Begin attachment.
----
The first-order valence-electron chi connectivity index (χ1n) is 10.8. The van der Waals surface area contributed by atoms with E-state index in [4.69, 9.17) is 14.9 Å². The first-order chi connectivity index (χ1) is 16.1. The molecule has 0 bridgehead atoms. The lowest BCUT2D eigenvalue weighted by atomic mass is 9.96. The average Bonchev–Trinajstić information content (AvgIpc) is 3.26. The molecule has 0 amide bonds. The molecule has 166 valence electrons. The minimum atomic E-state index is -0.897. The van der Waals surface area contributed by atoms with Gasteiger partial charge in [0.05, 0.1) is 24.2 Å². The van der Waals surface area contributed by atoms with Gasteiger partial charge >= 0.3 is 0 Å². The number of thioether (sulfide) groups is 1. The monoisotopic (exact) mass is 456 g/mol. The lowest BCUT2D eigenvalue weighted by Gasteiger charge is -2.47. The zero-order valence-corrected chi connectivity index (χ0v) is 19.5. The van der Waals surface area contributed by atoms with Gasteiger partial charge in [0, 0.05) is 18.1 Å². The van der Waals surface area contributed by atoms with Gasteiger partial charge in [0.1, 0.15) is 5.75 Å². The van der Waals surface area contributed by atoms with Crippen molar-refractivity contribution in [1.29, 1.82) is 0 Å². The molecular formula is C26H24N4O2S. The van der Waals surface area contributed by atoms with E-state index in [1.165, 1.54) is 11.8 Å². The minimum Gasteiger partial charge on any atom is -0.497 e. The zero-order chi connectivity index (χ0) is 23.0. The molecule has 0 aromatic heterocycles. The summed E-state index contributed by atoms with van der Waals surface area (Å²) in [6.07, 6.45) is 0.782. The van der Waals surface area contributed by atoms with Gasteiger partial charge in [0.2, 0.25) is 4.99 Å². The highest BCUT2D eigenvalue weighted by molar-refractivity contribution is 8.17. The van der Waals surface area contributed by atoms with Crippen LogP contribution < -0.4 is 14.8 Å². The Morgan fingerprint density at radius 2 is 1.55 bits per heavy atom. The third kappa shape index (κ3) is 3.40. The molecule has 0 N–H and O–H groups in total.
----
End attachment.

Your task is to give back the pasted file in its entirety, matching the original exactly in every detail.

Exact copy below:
The first-order valence-electron chi connectivity index (χ1n) is 10.8. The van der Waals surface area contributed by atoms with E-state index in [4.69, 9.17) is 14.9 Å². The first-order chi connectivity index (χ1) is 16.1. The molecule has 0 bridgehead atoms. The lowest BCUT2D eigenvalue weighted by atomic mass is 9.96. The average Bonchev–Trinajstić information content (AvgIpc) is 3.26. The molecule has 0 amide bonds. The molecule has 166 valence electrons. The minimum atomic E-state index is -0.897. The van der Waals surface area contributed by atoms with Gasteiger partial charge in [0.05, 0.1) is 24.2 Å². The van der Waals surface area contributed by atoms with Gasteiger partial charge >= 0.3 is 0 Å². The number of thioether (sulfide) groups is 1. The monoisotopic (exact) mass is 456 g/mol. The lowest BCUT2D eigenvalue weighted by Gasteiger charge is -2.47. The zero-order valence-corrected chi connectivity index (χ0v) is 19.5. The van der Waals surface area contributed by atoms with Gasteiger partial charge in [0, 0.05) is 18.1 Å². The van der Waals surface area contributed by atoms with Gasteiger partial charge in [0.1, 0.15) is 5.75 Å². The van der Waals surface area contributed by atoms with Crippen molar-refractivity contribution in [1.29, 1.82) is 0 Å². The molecular formula is C26H24N4O2S. The van der Waals surface area contributed by atoms with E-state index in [1.165, 1.54) is 11.8 Å². The minimum Gasteiger partial charge on any atom is -0.497 e. The zero-order chi connectivity index (χ0) is 23.0. The molecule has 0 aromatic heterocycles. The summed E-state index contributed by atoms with van der Waals surface area (Å²) in [6.07, 6.45) is 0.782. The van der Waals surface area contributed by atoms with Gasteiger partial charge in [0.2, 0.25) is 4.99 Å². The highest BCUT2D eigenvalue weighted by molar-refractivity contribution is 8.17. The van der Waals surface area contributed by atoms with Crippen LogP contribution < -0.4 is 14.8 Å². The Morgan fingerprint density at radius 2 is 1.55 bits per heavy atom. The third kappa shape index (κ3) is 3.40. The molecule has 0 N–H and O–H groups in total.